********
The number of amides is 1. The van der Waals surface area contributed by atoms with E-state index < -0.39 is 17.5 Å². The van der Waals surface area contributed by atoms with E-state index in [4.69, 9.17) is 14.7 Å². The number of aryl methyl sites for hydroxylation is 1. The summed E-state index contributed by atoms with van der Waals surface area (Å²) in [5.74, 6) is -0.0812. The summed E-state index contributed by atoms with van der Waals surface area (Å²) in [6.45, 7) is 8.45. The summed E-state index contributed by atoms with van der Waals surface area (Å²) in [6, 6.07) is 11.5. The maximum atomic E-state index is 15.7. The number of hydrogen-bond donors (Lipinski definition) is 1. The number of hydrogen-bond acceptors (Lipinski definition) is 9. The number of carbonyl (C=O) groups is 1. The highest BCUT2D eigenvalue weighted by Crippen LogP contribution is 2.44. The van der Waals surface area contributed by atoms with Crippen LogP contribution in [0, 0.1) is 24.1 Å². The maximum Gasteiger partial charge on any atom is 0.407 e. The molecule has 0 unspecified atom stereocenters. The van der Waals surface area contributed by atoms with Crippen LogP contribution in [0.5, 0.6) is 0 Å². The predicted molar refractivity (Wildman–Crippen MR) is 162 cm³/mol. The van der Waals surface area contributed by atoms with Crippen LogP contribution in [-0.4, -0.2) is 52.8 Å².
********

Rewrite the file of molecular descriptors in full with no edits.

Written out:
The number of amides is 1. The van der Waals surface area contributed by atoms with E-state index < -0.39 is 17.5 Å². The van der Waals surface area contributed by atoms with E-state index in [4.69, 9.17) is 14.7 Å². The number of aryl methyl sites for hydroxylation is 1. The summed E-state index contributed by atoms with van der Waals surface area (Å²) in [5.74, 6) is -0.0812. The summed E-state index contributed by atoms with van der Waals surface area (Å²) in [6.45, 7) is 8.45. The summed E-state index contributed by atoms with van der Waals surface area (Å²) in [6, 6.07) is 11.5. The maximum atomic E-state index is 15.7. The number of hydrogen-bond donors (Lipinski definition) is 1. The number of hydrogen-bond acceptors (Lipinski definition) is 9. The number of carbonyl (C=O) groups is 1. The highest BCUT2D eigenvalue weighted by Crippen LogP contribution is 2.44. The van der Waals surface area contributed by atoms with Crippen LogP contribution in [0, 0.1) is 24.1 Å². The maximum Gasteiger partial charge on any atom is 0.407 e. The molecule has 0 unspecified atom stereocenters. The van der Waals surface area contributed by atoms with Crippen LogP contribution in [0.5, 0.6) is 0 Å². The predicted molar refractivity (Wildman–Crippen MR) is 162 cm³/mol. The van der Waals surface area contributed by atoms with Crippen LogP contribution in [-0.4, -0.2) is 52.8 Å².